YOU ARE HERE: LAT HomeCollections


Peek at Vintage Hollywood Enjoys a Star Quality


MGM must have fretted over just about everything while making "The Wizard of Oz." Just how tall should the tallest Munchkin be? Would a nasty witch's nose be longer than her chin, or vice versa? And that cowardly lion: a lean, mean dithering machine or a cuddly fur ball?

But did the studio really have to worry about which side Dorothy parted her hair on? That's one of the tidbits revealed in the Anaheim Museum's "Vintage Hollywood Movie Memorabilia," a collection of hundreds of posters, publicity stills, magazines, books, toys, trailers and other film-related stuff.

Judy Garland, the centerpiece of "The Wizard of Oz," is one of several Hollywood stars spotlighted. She just about fills two display cases, one devoted to her more glamorous years in the '40s (there she is looking almost sultry on the cover of Photoplay magazine), another to her beginnings.

The latter display has the pre-production shot of Garland, all dressed up as Dorothy but looking unusually pensive. She's not the bubbly girl skipping down the Yellow Brick Road, but a kid who appears to be going through a boring day before the art director. Scrawled next to the photo is the terse note "new dress and hair parted on the side."

The shot intrigued David Masters, a 58-year-old attorney from Santa Ana. Masters, who visited the museum on his lunch hour, was struck by the notion that what he called "the magical glory" of "The Wizard of Oz" had been carefully planned yet seemed so fresh on screen.

"Of course, I know that [the movies] always start that way, but you don't always think about it," Masters said. "I loved that movie as a kid, and I think it was because of the spontaneity and fun of it. . . . I see Judy here and it gives me another perspective."

Masters enjoyed the exhibit, saying that anyone interested in film might like the behind-the-scenes quality. Most of the show, he agreed, is fluff (there are more than enough publicity stills lining the small but packed room), but the costume design drawings, scenery sketches and other pre-shooting details are illuminating.

His friend, Eva Lamassa, nodded while checking out some of her favorite actors in photos she'd never seen. They include the late Gene Kelly, Gregory Peck, John Wayne, Clark Gable, Fred Astaire, Cary Grant, Humphrey Bogart and others in such movies as "Singin' in the Rain," "North by Northwest," "Gone With the Wind" and "The Maltese Falcon." On the female side, there are the usual suspects, including Audrey Hepburn, Elizabeth Taylor, Greta Garbo and Marilyn Monroe.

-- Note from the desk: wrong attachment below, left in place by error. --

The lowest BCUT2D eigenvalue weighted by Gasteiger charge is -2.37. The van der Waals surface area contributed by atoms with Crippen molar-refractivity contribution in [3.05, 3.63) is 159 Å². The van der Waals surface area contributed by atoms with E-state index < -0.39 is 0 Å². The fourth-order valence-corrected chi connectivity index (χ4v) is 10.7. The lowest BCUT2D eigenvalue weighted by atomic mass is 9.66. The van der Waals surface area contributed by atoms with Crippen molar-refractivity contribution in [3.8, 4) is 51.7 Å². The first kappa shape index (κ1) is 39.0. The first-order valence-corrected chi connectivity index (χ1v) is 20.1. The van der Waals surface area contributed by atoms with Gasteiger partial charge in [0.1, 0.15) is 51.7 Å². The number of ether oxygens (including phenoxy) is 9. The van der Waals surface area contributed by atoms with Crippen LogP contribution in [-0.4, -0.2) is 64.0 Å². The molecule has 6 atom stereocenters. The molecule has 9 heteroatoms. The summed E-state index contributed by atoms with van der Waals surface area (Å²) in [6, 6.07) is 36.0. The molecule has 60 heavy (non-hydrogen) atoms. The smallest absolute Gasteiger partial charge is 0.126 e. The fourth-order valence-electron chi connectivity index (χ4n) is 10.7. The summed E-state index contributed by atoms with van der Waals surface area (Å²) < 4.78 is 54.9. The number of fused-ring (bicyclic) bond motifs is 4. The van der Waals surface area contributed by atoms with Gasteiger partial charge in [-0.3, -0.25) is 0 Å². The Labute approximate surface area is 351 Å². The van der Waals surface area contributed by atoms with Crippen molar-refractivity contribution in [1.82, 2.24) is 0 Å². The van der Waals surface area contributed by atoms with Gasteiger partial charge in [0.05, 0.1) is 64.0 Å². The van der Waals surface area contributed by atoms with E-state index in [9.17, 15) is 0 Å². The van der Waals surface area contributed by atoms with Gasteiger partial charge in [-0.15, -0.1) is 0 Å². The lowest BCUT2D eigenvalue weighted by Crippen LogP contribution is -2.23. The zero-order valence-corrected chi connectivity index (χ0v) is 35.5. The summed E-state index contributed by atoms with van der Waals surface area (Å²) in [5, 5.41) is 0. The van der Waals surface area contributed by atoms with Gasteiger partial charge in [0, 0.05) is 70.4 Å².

"They've got the big ones," Lamassa, 38, said. "Did you see the shot of Liz Taylor? She's so young and pretty."

Lamassa was talking about a still from "Little Women," which was made in 1949 and also starred Janet Leigh, Margaret O'Brien and June Allyson. She's right, Taylor looks about as far from her Larry Fortensky days as can be imagined.

Abe Howard, 54 and from Anaheim, was drawn to the 90-minute compilation of movie trailers that plays on a TV in the center of the exhibit. He stood watching original previews for "Snow White," "Gone With the Wind," "The Sound of Music" and "How the West Was Won," among others.

"I saw all these [films] and I'm trying to remember if I saw the trailers," Howard said. "They [the trailers] were better then; they gave you more information."

Devin Frick, the museum's exhibit coordinator, said most of the exhibits were lent from a handful of private collectors, some in Orange County. Frick added that he hoped "Vintage Hollywood Movie Memorabilia" would show another side of the museum, which usually focuses on Anaheim and county history.

"I think [the museum has been seen] as a little sleepy," Frick said, "I just wanted to spice it up a bit."

* What: "Vintage Hollywood Movie Memorabilia."

* When: Through March 2. Open 10 a.m.-4 p.m. Wednesdays through Fridays, noon-4 p.m. Saturdays.

* Where: The Anaheim Museum, 241 S. Anaheim Blvd.

* Whereabouts: Exit the Santa Ana (5) Freeway at Lincoln Avenue and drive east. Turn south onto Anaheim Boulevard.

* Wherewithal: FREE (donations accepted).

* Where to call: (714) 778-3301.

Los Angeles Times Articles